Lastly, I think it is worth noting how this topic relates to our service learning project. I would relate plain language to it in a couple of ways. For instance, my group’s project focuses on creating an annual report and newsletter templates. The audience for both of these projects will be the donors of Our House. Annual reports have more formal and scholarly tones compared to newsletters. Therefore, we have to maintain some level of academic writing. However, we have to keep in mind that our projects are not limited to the current donors. Potential donors have access as well, which puts us in a position to aim for plain language.

 

Sources Cited

Center for Plain Language.
http://centerforplainlanguage.org/5-steps-to-plain-language/

PBS News Hour. http://www.pbs.org/newshour/rundown/percentage-americans-college-degrees-rises-paying-degrees-tops-financial-challenges/

Plain Language.
http://www.plainlanguage.gov/plLaw/index.cfm

3 thoughts on “Blog#6: Less Is More, Right?”

  1. Your blog post clearly defines plain language and examples of it. I like how you compared it to your personal use of plain language with your mom and brother. It really is a language barrier if you really think about it. I have to talk a certain way to my mother in texts than I would my fiancee or friends. I also realize people with different educational backgrounds speak differently than people who have masters or bachelors degree. This especially goes with English/Journalism majors towards people with degrees in IT or Doctoral. The way we speak is way different from how they speak to us. There are some words they do not know or some lingual that we use for common words in the English/Journalism world. Then it leaves to the question you asked of “if we should limit our language based on people without college degrees.” I disagree/agree with this statement. I feel that I should talk the way I want to talk based on my educational background. If a person cannot understand because they do not have a college degree, then I will not define it for them. Thats my opinion on it. Sure, I will not talk college level with a two year old or high schooler. But someone who is around my age or older….I should not be limited to use plain language. Overall, your post goes into detail on plain language and uses great examples on it. Awesome job Karina!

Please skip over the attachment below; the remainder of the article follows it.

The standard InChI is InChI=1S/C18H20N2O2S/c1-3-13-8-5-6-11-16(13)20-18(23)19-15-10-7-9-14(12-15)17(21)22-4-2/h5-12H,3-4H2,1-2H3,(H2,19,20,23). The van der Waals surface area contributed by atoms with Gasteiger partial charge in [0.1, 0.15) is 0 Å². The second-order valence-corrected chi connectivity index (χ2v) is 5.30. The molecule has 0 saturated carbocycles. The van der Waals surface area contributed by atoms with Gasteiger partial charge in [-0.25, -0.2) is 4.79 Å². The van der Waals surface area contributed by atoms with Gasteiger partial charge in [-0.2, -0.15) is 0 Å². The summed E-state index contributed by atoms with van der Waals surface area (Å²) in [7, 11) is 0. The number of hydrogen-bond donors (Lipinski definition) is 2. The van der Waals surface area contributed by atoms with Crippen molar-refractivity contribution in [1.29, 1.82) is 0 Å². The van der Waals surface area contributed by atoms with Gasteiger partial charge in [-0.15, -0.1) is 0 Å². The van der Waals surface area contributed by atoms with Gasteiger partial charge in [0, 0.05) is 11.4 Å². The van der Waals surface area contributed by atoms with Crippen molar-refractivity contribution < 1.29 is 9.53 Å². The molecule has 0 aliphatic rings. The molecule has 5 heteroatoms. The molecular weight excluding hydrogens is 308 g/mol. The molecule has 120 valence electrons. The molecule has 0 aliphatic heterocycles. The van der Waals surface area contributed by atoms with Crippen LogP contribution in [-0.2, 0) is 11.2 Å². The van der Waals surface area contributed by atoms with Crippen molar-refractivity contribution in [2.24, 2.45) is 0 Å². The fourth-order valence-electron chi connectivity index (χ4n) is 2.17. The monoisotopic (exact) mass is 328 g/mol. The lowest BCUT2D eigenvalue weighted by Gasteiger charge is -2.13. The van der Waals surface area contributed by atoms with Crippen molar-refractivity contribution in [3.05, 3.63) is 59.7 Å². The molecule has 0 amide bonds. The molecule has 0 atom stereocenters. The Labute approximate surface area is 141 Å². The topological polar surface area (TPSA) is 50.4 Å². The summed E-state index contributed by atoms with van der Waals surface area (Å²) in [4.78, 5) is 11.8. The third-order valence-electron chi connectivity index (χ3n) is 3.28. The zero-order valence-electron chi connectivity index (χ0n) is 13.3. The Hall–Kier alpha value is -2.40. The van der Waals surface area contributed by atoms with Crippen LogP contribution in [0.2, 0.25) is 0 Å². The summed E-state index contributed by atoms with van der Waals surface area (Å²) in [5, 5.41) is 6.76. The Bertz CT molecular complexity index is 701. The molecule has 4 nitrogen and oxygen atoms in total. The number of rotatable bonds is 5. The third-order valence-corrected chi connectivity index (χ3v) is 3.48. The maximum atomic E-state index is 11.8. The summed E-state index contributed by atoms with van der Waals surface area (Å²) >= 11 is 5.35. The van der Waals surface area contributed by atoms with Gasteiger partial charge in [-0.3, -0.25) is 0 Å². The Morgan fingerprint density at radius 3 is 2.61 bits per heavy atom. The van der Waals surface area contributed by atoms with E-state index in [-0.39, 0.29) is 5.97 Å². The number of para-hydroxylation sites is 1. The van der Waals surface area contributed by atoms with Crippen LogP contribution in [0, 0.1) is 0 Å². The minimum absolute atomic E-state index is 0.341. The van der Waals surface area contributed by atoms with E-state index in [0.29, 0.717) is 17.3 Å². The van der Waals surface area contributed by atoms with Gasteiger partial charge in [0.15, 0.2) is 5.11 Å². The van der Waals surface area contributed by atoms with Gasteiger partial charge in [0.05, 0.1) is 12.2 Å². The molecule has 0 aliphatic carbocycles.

2. While this is a well written and thought out blog post, I must disagree with you on several points. Firstly, after looking at the two drug labels you posted, in my opinion, the language of both labels are the same. The comprehensability (college level word!) of the second label is not predicated (college strikes again) on the use of plain language, its, as you briefly touched on, based on the different use of modality. Furthermore, I become a bit uncomfortable, when we begin to use college degrees as an indicator of one’s ability to comprehend. Even college students and graduates, struggle with the “job-specific” vernacular of certain fields. For example, I take expository writing with mainly English majors. Being a senior philosophy major, I have developed, at least I would like to think, a high level of reading comprehension, yet I sit in t class reading the likes of Jules Prown and Peter Elbow, for lack of a better phrase… CONFUSED AS HELL. As the semester progresses I am slowly, but surely beginning to understand the readings better, not because my reading comprehension level has dramatically increased, but because I am beginning to learn the “job-specific” vernacular of material culture. The fact of the matter is that , certain fields have there own tool box of words, and and your ability to comprehend those words, isn’t necessarily based on whether or not one has a college degree.

  3. I definitely agree with you on this- in America, we really do need to be mindful of the writing level we use. I loved your example of speaking to your brother versus your mother, since while my mother is fantastic verbally with English, since it is her second language, she does struggle at times with certain phrases I might use, or text her with.
    Your use of graphics in this article made a strong point. Being in the newspaper industry, I face the same issue with getting reader attention. The average American reading level is at about 5th grade, so it’s hard for me to cater myself down to that level, especially as an English major. Furthermore, we have to keep the page visually appealing. If I have just a huge block of text on the page, the reader will likely read a headline or two, photo captions and any charts or graphics we have.
    In order to keep people’s attention (as the attention span is shortening drastically with the popularity of the internet), we have to divide the page into chunks of text with subheaders, as you have done in your blog post here. Through the use of chunking, you ensure that the reader remains engaged and the color adds a nice pop, fighting off the threat of monotony that can easily dominate blog posts.